A blog for everything bookish

Saturday, 7 January 2012

How to make your book budget go further

If, like me, you have a bit of a book buying habit it’s always good to find ways to make your book budget stretch just that little bit further. With new fiction novels retailing at, on average, £6.99 per book it’s pretty easy to sink upwards of £25 per month on books, and with salaries being squeezed by pay freezes and increases in prices of necessities (food, fuel, energy) book buying can become something of a luxury. So I thought it might be useful to share a few ideas about how you can make your book budget go further. I hope you find them of some use.

1. Use the library
If you’ve got an idea of the book you want to read the library is a great way to enjoy that book without spending a penny. When you see a book that you think you might like to read, make your first port of call the local library and if they’ve got the book in stock you’re laughing. Simply make one little trip with your library card and voila! You have your book for free. Many libraries hold their library catalogue online so it’s becoming increasingly easy to search for the book you’ve got in mind, and some libraries even invite you to suggest books for them to add to their catalogue. If they get enough people wanting a book they’ll add it to their stock so it’s always worth asking if you can’t find it.

In UK now it’s fairly easy to join a library and there aren’t restrictions on you living in the area in order to use the library’s services. For me this is great as I work in Manchester but live in Lancashire, so I use both library services – if one hasn’t got the book I want the other might have so this increases the likelihood of accessing that must read book for free. And in a time when libraries are threatened with closure due to council budget cuts, increasing the use of the library makes it more secure so you’re doing a public service too.

And if you’re not sure what book you want to read the library is great too. It’s like a giant bookshop you can walk around and browse for as long as you like, but without you being tempted to buy something. Libraries also offer additional services like internet access and you can borrow music and DVDs too. It’s all good.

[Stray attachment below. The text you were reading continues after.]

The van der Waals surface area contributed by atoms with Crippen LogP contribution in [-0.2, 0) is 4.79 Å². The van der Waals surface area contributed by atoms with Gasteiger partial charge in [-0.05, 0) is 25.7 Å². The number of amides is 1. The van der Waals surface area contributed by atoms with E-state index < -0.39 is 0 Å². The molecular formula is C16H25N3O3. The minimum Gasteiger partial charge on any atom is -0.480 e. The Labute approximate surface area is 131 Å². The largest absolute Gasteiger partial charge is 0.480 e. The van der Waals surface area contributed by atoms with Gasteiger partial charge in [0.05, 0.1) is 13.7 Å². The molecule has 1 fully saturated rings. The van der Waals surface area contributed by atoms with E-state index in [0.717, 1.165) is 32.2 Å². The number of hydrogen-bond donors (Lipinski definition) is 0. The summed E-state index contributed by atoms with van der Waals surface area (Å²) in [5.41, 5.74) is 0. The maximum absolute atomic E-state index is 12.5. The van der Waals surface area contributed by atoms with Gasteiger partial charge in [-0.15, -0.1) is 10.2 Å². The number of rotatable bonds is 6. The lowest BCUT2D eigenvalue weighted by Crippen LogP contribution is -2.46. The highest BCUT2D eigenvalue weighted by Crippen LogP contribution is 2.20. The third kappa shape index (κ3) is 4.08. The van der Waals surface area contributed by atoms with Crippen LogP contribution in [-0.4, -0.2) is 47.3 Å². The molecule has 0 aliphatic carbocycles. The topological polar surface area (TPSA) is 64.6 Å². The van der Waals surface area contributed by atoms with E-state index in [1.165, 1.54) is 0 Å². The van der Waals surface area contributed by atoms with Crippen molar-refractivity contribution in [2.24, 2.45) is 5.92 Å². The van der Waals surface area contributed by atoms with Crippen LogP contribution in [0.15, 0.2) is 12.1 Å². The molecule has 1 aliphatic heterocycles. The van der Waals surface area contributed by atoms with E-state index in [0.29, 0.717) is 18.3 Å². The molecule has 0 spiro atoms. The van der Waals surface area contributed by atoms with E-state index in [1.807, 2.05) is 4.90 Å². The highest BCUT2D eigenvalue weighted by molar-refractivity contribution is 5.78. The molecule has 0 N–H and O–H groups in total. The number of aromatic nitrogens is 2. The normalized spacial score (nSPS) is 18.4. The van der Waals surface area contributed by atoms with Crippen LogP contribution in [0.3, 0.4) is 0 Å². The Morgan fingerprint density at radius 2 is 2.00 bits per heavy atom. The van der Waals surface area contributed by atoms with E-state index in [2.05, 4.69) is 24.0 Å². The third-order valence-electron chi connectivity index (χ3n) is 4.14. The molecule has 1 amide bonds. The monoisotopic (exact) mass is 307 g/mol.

In terms of saving you money whilst giving you access to books the library is the best option. Just avoid the late return fines and you’re laughing.

2. Mine your friends
The great thing about having friends is being able to borrow their books. Okay, well maybe that’s not the greatest thing about having friends but it is an excellent extra benefit particularly if you share a love of books. Okay, your friends might not necessarily read the same types of books that you read, but you’d be surprised what people have in their libraries and trying something new is always good. So if in doubt, ask. I love lending books to my friends (providing they return them, of course).

3. Swap
Swapping is something you can do for free with your friends (see 2. above) or there are now websites which provide a book swapping service. It’s not a free process (although the websites themselves are generally free) but the cost of your book is usually limited to the cost of postage. This means that you can swap books fairly cheaply providing you can find someone on the site willing to swap with you.

The website I use is Read It Swap It which is a UK only swap site. Registration is free and the website is easy to use and intuitive. You simply log the books you are willing to swap into your ‘library’ (using the book’s ISBN number) and then you can browse the library and request swaps from other people. Setting up a wish list makes it easier for other people to see the kinds of books you’re looking for and once you’ve started swapping your fellow swappees will rate you on a star system out of 5 to let other read it swap it members know you’re a trustworthy swapper.

Another book swapping site I’ve heard about is Book Mooch. Book Mooch is an international site so has the advantage of carrying a larger selection of books, but works on a slightly different basis than Read it Swap it in that you earn ‘mooch points’ by sending your books to people and you use those points to ‘buy’ books from others. I haven’t used Book Mooch so I can’t say if it’s any good, but it is a well established site and looking at the reviews on the Which magazine site it sounds fairly good.